• —But we noted only three new groups (18 missiles) thus far in 1970, and each of these groups shows some irregularity suggesting either abandonment or abnormally slow progress (construction probably suspended at two and little progress at the third group).
  • —The slowdown stoppage, however, has not been uniform. There were nine groups under some stage of construction earlier this year, but only the ones begun this year have been affected.
  • —Thus, sometime between May–June of this year and September–October there was a change of orders for the new sites.
  • —As yet unreported, because of uncertainties in interpretation, is a possibly related activity at the warhead handling facilities at some, but not all of the SS–9 complexes. We have noted excavations, in which large cylinders are placed, that could be replicas of the top of the silos. The troop training at the excavation could be training for replacing the warheads—thus suggesting the beginning of a conversion to MRV or MIRVs. (I hesitate to suggest that maybe crews are being trained for rapid changing of warheads following on-site inspections.)

In short, we have the weird phenomenon that the SS–9 may not be retrofitted with the MRV (the triplet), but the force has stopped growing at a level well below that which would give a real anti-Minuteman capability.

A note of extreme caution is in order. In the past we have been greatly misled by the erratic pace in some Soviet deployments. There was a confident estimate some years back that about 500 was the probable SS–11 level, based on the fact the new starts had peaked and the curve was turning down. Similarly about 240 seemed a probable SS–9 ceiling. (Bear in mind that in the last six months of 1969 there were no new starts of SS–9s, but in the following year there were 10.) What is significant now, however, is not only the absence of starts, which could eventually resume, but the actual abandonment of construction on the only sites deployed this year.

Is this a Soviet SALT signal?

The conversations, highlighted by Ambassador Smith in his recent cables, is the strongest evidence that the Soviets want us to believe that [Page 381]they are in fact exercising some restraint. But some of the facts seem inconsistent. Thus, after the resumption in Vienna in April we noted the three new SS–9 starts, the first since the fall of 1969, which seemed to demolish the thesis, at that time, that there was some Soviet signal. (Arbatov claimed some weeks ago they had been signaling with the SS–9 slowdown but we then went ahead with Safeguard and lost a chance for progress.)4 As noted above, however, these new starts did not progress very far, and some went dormant by September or October. Assuming several months lead time in beginning excavation and silocoring, the decision to start three new groups would have been at least around January–February, while SALT was in recess. Assuming likewise that there is some lead-time in a decision to stop or abandon construction, the decision must have come in August–September. Yet at one group work was in progress as late as [less than 1 line not declassified] and three weeks later had stopped altogether.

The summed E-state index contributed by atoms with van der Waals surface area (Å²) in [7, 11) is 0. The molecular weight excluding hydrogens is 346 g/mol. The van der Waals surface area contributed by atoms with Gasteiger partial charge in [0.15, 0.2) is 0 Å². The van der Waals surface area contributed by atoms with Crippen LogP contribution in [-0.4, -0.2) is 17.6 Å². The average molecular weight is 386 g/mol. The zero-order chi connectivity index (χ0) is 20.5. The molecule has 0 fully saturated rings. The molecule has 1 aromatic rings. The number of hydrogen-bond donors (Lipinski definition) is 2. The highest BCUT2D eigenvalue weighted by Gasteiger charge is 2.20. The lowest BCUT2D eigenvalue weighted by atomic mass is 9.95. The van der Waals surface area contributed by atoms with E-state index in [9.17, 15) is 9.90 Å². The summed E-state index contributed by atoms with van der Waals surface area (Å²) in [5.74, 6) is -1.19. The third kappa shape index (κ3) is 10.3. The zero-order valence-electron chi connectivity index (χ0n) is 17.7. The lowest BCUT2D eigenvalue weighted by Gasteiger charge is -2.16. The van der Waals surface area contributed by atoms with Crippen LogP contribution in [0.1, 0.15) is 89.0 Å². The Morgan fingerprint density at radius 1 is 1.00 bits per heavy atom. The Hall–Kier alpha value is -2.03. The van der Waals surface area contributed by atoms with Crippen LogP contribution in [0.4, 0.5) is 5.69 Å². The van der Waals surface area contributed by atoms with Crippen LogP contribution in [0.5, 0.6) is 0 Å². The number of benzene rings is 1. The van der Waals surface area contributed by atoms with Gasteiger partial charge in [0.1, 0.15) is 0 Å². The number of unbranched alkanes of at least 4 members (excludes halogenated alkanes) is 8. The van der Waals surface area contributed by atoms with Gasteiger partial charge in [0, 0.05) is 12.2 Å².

In short, the “signal” is a rather ragged, uncoordinated one. Yet, since weather, supply delays, etc., can all be ruled out a “signal” cannot be discounted.

Another thesis might be that the three new groups this year were carried by the momentum of much earlier decisions, and that the Soviet bureaucracy took some time to catch up with the field. The military planners might have been awaiting a decision to stop the program or shift to a new one.